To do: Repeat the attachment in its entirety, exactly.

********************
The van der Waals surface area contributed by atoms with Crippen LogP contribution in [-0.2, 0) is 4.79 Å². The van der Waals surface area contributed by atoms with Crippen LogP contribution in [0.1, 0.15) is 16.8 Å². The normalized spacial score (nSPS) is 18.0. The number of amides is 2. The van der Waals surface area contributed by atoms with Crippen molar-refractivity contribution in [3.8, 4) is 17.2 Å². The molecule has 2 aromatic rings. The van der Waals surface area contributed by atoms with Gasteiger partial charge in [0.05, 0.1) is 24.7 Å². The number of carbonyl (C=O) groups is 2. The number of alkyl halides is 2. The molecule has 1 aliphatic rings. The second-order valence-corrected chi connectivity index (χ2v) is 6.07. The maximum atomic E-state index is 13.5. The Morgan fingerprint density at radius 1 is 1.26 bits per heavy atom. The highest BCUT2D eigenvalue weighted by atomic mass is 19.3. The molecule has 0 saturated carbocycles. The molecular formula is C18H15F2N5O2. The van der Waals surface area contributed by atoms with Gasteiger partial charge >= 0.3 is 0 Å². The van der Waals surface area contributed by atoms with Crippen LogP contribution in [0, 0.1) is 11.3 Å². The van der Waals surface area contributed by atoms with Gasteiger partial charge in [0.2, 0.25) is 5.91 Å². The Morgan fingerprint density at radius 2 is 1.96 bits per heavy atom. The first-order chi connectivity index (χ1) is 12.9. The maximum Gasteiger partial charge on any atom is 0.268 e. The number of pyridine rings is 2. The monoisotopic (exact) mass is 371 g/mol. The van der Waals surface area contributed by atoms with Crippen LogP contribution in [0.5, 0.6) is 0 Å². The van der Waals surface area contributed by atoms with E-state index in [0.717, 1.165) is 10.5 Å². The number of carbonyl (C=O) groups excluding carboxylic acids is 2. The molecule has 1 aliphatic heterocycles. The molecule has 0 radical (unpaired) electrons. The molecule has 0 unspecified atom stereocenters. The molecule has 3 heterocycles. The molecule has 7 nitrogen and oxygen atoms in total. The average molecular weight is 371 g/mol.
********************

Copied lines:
The van der Waals surface area contributed by atoms with Crippen LogP contribution in [-0.2, 0) is 4.79 Å². The van der Waals surface area contributed by atoms with Crippen LogP contribution in [0.1, 0.15) is 16.8 Å². The normalized spacial score (nSPS) is 18.0. The number of amides is 2. The van der Waals surface area contributed by atoms with Crippen molar-refractivity contribution in [3.8, 4) is 17.2 Å². The molecule has 2 aromatic rings. The van der Waals surface area contributed by atoms with Gasteiger partial charge in [0.05, 0.1) is 24.7 Å². The number of carbonyl (C=O) groups is 2. The number of alkyl halides is 2. The molecule has 1 aliphatic rings. The second-order valence-corrected chi connectivity index (χ2v) is 6.07. The maximum atomic E-state index is 13.5. The Morgan fingerprint density at radius 1 is 1.26 bits per heavy atom. The highest BCUT2D eigenvalue weighted by atomic mass is 19.3. The molecule has 0 saturated carbocycles. The molecular formula is C18H15F2N5O2. The van der Waals surface area contributed by atoms with Gasteiger partial charge >= 0.3 is 0 Å². The van der Waals surface area contributed by atoms with Crippen LogP contribution in [0, 0.1) is 11.3 Å². The van der Waals surface area contributed by atoms with Gasteiger partial charge in [0.2, 0.25) is 5.91 Å². The Morgan fingerprint density at radius 2 is 1.96 bits per heavy atom. The first-order chi connectivity index (χ1) is 12.9. The maximum Gasteiger partial charge on any atom is 0.268 e. The number of pyridine rings is 2. The monoisotopic (exact) mass is 371 g/mol. The van der Waals surface area contributed by atoms with Crippen LogP contribution in [0.5, 0.6) is 0 Å². The van der Waals surface area contributed by atoms with E-state index in [0.717, 1.165) is 10.5 Å². The number of carbonyl (C=O) groups excluding carboxylic acids is 2. The molecule has 1 aliphatic heterocycles. The molecule has 0 radical (unpaired) electrons. The molecule has 0 unspecified atom stereocenters. The molecule has 3 heterocycles. The molecule has 7 nitrogen and oxygen atoms in total. The average molecular weight is 371 g/mol.